One of NBA’s top referees, Bill Kennedy, has come out as a gay man.
“I am proud to be an NBA referee and I am proud to be a gay man,” he told Yahoo Sports. “I am following in the footsteps of others who have self-identified in the hopes that will send a message to young men and women in sports that you must allow no one to make you feel ashamed of who you are.”
The announcement followed the December 3 suspension of Sacramento Kings guard Rajon Rondo who shouted anti-gay slurs after being ejected from a game in Mexico City.
Kennedy ejected Rondo for technical fouls during a game against the Boston Celtics. Rondo not only failed to leave the court immediately, but began to stalk Kennedy and shout, “You’re a mother —— faggot….You’re a f—— faggot, Billy,” according to the official report used in an NBA investigation.
Rondo “aggressively pursued referee Bill Kennedy and had to be restrained by teammates and escorted off the floor by Sacramento team security,” a third official, Bennie Adams, said.
National Basketball Referee’s Association general counsel Lee Seham said that the NBA referees “stand by Bill Kennedy for the job he does and who he is. We stand against bigotry in all its forms.”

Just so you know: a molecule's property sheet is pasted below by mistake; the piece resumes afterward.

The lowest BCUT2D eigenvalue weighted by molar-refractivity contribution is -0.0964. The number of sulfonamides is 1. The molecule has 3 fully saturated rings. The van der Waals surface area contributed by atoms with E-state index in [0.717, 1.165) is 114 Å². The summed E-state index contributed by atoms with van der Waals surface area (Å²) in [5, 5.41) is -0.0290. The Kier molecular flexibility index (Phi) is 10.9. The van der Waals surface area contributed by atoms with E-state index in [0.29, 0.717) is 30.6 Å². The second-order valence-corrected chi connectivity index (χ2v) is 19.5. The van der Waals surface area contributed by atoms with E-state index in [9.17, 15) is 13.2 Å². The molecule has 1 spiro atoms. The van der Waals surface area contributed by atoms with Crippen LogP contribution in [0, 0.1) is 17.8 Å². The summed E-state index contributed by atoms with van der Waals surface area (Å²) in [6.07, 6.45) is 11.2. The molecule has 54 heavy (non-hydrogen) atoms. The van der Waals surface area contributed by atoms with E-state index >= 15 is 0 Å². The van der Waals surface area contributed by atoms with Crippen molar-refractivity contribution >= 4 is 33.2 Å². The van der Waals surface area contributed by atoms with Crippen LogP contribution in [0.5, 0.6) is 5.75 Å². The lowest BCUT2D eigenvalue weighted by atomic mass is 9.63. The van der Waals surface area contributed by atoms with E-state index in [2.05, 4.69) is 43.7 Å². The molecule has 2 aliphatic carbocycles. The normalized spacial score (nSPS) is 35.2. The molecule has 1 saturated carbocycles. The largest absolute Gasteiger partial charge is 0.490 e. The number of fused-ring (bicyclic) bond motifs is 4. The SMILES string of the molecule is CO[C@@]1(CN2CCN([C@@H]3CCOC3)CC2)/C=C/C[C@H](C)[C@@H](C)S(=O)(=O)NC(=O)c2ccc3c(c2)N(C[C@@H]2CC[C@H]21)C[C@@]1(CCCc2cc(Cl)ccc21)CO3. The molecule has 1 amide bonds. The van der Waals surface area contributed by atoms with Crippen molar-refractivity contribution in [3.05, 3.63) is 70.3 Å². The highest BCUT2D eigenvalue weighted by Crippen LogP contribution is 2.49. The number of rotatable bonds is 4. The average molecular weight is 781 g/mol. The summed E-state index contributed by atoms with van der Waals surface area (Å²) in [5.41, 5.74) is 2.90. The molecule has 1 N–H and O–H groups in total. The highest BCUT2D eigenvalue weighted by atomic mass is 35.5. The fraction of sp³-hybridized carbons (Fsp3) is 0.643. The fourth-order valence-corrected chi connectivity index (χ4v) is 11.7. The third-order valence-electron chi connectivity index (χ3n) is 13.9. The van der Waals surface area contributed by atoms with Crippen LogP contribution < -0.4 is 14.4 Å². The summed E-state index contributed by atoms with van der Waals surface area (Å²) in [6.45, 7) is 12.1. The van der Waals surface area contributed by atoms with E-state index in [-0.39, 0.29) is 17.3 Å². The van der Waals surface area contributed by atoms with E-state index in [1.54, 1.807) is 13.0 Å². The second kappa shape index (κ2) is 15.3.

Though Rondo initially denied he made comments, he later admitted via Twitter he did and that they were “out of frustration and emotion” and that “they absolutely do not reflect my feelings toward the LGBT community. I did not mean to offend or disrespect anyone.”
After a week review, the NBA gave Rondo a one-game suspension without pay (coming to $86,300) for “directing a derogatory and offensive term toward a game official and not leaving the court in a timely manner upon his ejection.”
While Rondo is the third NBA player to be punished for anti-gay slurs, he is the first to be suspended. Chicago Bulls center Joakim Noah was fined $50,000 in 2011 for shouting a slur to a fan and Los Angeles Lakers guard Kobe Bryant was fined $100,000 for using an anti-gay slur toward a referee in the same season.
Kennedy is the second referee to come out in the past two years. Referee Violet Palmer announced she was gay in the summer of 2014.
“I wholeheartedly support Bill’s decision to live his life proudly and openly,” NBA commissioner Adam Silver said in a statement. “Throughout his 18-year career with the league, Bill has excelled as a referee because of his passion, dedication and courage. Those qualities will continue to serve him well both as a game official and as a positive influence for others. While our league has made great progress, our work continues to ensure that everyone is treated with respect and dignity.”
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